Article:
House of Casks; Barrelhouse Played The Southgate

Easter weekend in Devizes, where aside a canoe race, we’re awash with options for blues music. A diversity of genres debatable, blues is Devizes’ mainstay; a majority wouldn’t wish for it to be any other way. Me? I’m fine too with Billy Walton at Long Street while the Southgate has a local blues band, especially when it’s Barrelhouse….

Hailing from the Marlborough-Swindon areas, I’ve seen this five-piece offering “vintage blues with a hard-edged groove,” before on their home-turf MantonFest, where they rule the day through dependency. I witnessed an expectant crowd swamp the stage area upon their arrival. Such is the limbos of local circuits, while Barrelhouse have graced the trusty Gate before, many there seemed unaware of their excellence, and were pleasantly surprised.

Apt is their self-penned description, they sent us a signature tune about voodoo for our first Julia’s House compilation, with a seriously beguiling blues riff. One has to wonder to the significance of their voodoo affiliation; young, slim lead vocalist Martin Hands appears to have magically exchanged voices with an aged, stout Afro-American, akin to Howlin’ Wolf, to the point it’s possible there’s such a character wandering the Mississippi giving west country tongue, “lush moi luver, praper jarb!”

I use the term lead vocalist rather than frontman, for while last week’s offering at the Southgate was the incredible Worried Men, focus there was on frontman Jamie Thyer with his spellbinding guitarwork bridging every historical variety of blues and rock fusion, the golden element of Barrelhouse is quite the opposite, it’s the unification of the band, and their set style.

Tightly rehearsed, they work as a unit and customise that age-old delta blues formula, to the point where even if other Americana covers are played out, like Johnny Cash, as they did, they’re enriched with that simple working recipe. That’s why the roots of blues are so memorable above later adaptions, it’s the expediency of the rhythm.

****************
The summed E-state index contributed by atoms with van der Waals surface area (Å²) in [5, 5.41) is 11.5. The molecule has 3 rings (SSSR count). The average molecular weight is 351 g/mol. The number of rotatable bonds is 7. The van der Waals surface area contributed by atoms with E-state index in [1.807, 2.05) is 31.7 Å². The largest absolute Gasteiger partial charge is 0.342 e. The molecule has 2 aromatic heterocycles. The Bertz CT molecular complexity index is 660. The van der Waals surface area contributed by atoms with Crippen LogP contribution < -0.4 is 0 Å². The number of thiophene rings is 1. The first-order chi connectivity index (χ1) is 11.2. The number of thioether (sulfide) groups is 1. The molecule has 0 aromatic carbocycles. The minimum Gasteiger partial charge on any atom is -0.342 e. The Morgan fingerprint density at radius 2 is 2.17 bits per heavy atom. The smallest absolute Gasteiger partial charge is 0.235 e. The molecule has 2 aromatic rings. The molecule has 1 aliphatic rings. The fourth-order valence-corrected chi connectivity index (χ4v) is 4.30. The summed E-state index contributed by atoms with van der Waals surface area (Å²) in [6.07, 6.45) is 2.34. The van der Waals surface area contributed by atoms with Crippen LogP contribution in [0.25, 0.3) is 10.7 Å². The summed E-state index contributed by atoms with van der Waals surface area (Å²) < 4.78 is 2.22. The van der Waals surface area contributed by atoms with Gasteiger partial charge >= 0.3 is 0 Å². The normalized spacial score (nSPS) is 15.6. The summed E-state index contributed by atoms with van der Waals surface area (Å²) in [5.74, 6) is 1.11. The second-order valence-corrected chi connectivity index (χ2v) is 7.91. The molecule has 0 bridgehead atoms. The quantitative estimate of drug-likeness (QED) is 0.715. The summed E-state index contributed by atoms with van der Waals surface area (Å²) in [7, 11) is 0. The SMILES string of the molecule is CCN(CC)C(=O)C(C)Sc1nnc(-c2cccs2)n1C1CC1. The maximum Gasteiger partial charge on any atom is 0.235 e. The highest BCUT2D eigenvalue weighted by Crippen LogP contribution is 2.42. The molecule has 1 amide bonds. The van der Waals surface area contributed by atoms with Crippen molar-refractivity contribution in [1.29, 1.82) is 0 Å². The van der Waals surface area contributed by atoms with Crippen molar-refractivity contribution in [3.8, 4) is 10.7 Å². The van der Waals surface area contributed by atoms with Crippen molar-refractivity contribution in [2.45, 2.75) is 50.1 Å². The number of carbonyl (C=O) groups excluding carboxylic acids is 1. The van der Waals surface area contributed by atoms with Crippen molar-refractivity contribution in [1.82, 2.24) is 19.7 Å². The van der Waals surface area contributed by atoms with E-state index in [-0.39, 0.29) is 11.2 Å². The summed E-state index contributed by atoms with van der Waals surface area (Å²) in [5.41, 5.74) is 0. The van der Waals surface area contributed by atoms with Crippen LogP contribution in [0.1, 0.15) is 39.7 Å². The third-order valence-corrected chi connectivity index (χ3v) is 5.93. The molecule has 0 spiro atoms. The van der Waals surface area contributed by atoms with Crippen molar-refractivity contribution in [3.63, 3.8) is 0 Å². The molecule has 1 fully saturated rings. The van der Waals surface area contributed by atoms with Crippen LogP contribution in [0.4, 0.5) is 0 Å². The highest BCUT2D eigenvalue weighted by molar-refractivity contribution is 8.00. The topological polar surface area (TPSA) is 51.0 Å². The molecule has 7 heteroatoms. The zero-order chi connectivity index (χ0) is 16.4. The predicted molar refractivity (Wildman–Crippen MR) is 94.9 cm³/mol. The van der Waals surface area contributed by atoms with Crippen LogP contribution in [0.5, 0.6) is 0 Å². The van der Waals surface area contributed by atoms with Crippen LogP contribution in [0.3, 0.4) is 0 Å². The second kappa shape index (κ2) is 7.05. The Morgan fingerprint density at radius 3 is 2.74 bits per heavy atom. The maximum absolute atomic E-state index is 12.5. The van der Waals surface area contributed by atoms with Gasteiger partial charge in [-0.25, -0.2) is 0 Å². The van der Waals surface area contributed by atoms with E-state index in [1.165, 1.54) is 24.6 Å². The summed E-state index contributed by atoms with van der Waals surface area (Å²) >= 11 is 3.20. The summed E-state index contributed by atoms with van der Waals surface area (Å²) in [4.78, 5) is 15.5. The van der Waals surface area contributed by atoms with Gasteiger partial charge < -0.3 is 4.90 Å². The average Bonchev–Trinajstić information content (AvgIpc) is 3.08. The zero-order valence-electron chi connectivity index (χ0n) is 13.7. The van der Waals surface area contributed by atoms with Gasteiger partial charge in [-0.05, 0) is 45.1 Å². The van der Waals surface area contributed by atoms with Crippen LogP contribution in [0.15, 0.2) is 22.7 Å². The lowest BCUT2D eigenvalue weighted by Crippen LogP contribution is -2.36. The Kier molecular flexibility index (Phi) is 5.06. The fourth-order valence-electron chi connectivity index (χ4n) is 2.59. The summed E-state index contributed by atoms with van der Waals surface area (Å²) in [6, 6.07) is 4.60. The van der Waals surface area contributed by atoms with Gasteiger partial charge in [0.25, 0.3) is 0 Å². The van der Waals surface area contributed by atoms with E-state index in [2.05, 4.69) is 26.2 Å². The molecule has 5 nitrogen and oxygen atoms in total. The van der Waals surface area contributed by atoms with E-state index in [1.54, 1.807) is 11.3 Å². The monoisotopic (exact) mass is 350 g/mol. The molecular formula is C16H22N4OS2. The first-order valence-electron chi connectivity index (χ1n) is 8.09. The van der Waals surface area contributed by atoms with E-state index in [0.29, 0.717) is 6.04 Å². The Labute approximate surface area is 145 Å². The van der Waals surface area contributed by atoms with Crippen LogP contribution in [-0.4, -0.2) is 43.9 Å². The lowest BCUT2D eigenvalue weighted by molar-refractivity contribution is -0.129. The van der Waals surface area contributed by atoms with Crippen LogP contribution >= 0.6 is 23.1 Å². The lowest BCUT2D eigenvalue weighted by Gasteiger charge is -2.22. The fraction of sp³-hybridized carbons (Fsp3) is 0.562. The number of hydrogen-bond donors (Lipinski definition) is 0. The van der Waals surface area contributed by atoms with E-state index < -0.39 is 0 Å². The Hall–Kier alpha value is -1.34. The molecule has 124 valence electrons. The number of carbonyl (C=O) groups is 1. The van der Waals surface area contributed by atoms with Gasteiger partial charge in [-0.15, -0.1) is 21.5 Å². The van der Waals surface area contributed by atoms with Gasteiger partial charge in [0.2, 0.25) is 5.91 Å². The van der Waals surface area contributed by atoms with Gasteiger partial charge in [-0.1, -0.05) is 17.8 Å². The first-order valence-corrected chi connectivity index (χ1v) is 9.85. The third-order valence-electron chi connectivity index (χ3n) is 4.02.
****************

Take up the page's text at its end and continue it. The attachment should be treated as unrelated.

So, between their parallel originals, they’re best covering the likes of Bo Diddly, Muddy Waters and Howlin’ Wolf, Hand’s gritty vocals, coupled with the twang of lead guitarist Tim’s cigar-box guitar bleeds authenticity into it. Though they’re known to also blend the same formula to version other crowd-pleasing genres, such as their celebrated cover of Ace of Spades.

Newly released to a third album, we were introduced to some teasers, and hardly noticeable between said covers, they played out previous album tracks. Mostly upbeat, there were also some sublime moments of smooth downtempo, where as Jim Morrison could, Martin held the audience in his palms. Unusually for typical local bands, Hands plays no instrument, ergo the comparison to someone like Morrison is justified, more so by his somewhat mysterious stage presence, as bass player Stuart Whant seems to take over the stage banter and tune introductions.

Whichever they decide, covers archetypical of their style, adaptions or originals, there’s short blasts of enriching fineness, a working combination flows through them, and the ride is exhilarating.

Precisely what they did last night, and effortlessly won the minor crowd, who broke out in uncontainable bopping; another grand night at the dependable Southgate.


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